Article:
Why It's So Dangerous to Add a Citizenship Question to the Census

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The U.S. Department of Commerce announced Monday night that the 2020 Census will include a question about respondents’ citizenship status.

“After a thorough review of the legal, program, and policy considerations, as well as numerous discussions with Census Bureau leadership, Members of Congress, and interested stakeholders, [Commerce Secretary Wilbur] Ross has determined that reinstatement of a citizenship question on the 2020 decennial census questionnaire is necessary to provide complete and accurate census block level data,” a Commerce Department press release said.


Citizenship questions have not appeared on Census forms since the 1950 Census.

The rule change may sound innocuous, but legal experts and civil rights groups say such a question would suppress the response rates of immigrants fearing deportation, thus systematically under-representing the number of non-citizens living in the country.

California’s Attorney General Xavier Becerra immediately announced his office would sue the Trump administration over the rules change.


Former Attorney General Eric Holder, who now leads the National Democratic Redistricting Committee, followed suit:

We will litigate to stop the Administration from moving forward with this irresponsible decision. The addition of a citizenship question to the census questionnaire is a direct attack on our representative democracy. This question will lower the response rate and undermine the accuracy of the count, leading to devastating, decade-long impacts on voting rights and the distribution of billions of dollars in federal funding. By asking this question, states will not have accurate representation and individuals in impacted communities will lose out on state and federal funding for health care, education, and infrastructure.


State legislatures use Census data to redraw their Congressional maps every 10 years, and the federal government uses Census data to decide how to allocate grants to different communities. Undermining an accurate Census count would have many other ramifications, as University of Florida professor Michael McDonald pointed out:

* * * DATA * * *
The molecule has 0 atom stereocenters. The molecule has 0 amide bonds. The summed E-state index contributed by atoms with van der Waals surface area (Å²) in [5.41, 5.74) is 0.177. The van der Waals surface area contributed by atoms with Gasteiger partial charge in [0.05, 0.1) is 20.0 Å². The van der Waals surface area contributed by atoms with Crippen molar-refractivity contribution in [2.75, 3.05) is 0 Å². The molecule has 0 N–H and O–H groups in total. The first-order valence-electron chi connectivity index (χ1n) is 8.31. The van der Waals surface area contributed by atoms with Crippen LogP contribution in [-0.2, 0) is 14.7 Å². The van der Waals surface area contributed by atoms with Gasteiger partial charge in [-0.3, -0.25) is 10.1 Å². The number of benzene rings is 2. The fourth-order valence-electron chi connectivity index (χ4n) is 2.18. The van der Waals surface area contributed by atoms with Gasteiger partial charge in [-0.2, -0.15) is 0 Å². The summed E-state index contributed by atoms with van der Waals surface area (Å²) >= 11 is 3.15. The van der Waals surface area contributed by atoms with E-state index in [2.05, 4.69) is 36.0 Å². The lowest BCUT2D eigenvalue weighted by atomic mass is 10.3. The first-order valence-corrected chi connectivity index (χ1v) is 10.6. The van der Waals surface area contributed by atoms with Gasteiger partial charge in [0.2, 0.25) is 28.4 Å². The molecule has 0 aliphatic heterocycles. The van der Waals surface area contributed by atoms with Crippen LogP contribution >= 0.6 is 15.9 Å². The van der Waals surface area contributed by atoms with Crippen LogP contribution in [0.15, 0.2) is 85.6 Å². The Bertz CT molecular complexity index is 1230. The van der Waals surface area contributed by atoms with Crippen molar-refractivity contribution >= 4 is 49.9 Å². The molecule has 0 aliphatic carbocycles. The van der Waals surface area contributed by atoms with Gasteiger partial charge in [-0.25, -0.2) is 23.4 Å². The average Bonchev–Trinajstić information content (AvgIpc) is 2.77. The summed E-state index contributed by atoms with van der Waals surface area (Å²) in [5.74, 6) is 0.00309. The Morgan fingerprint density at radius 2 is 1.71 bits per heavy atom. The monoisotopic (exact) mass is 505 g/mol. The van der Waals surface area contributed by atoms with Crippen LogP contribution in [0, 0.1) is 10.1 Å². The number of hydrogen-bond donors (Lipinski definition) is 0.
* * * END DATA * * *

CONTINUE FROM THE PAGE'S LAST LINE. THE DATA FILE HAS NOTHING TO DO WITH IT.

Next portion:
The Trump administration’s move comes just a week after a Kansas court wrapped up the trial of Kansas Secretary of State Kris Kobach, whom the American Civil Liberties Union sued over the state’s 2011 SAFE Act, which requires voters to show their birth certificate, passport, or naturalization papers in order to register to vote.


The Kobach trial included this telling exchange, reported by HuffPost, between Jesse Richman, one of Kobach’s expert witnesses, and Dale Ho, the director of the ACLU’s voting rights project:

When Richman was looking at Kansas voter roll data and DMV records to identify potential noncitizens, one factor he took into account was how “foreign-sounding” a name was. Even though it was just one factor in Richman’s analysis, the ACLU recognized it was a chance to show his analysis was unscientific. Ho asked Richman if he would consider the name Carlos Murguia to be a foreign sounding one. When Richman said he would, Ho informed him that Murguia was a federal judge who sat in the courthouse where the trial was being conducted.


The White House disbanded Kobach’s controversial election commission in January, but the Census move on Monday is straight out of the Kobach playbook. And, to add insult to injustice, Ross is arguing the rules change will help uphold the tenets of the Voting Rights Act.

“Having citizenship data at the census block level will permit more effective enforcement of the VRA, and Secretary Ross determined that obtaining complete and accurate information to meet this legitimate government purpose outweighed the limited potential adverse impacts,” the Commerce Department press release said.


War is peace, freedom is slavery, ignorance is strength, etc.

A fair and accurate Census count is crucial to having a democratic elections process, and to having a government that knows who it is supposed to be serving. A Census that purposefully suppresses information from immigrants and people of color is a Census that can and will be weaponized to make the U.S. government even less representative of its citizenry than it already is.

Senior politics reporter at Splinter.

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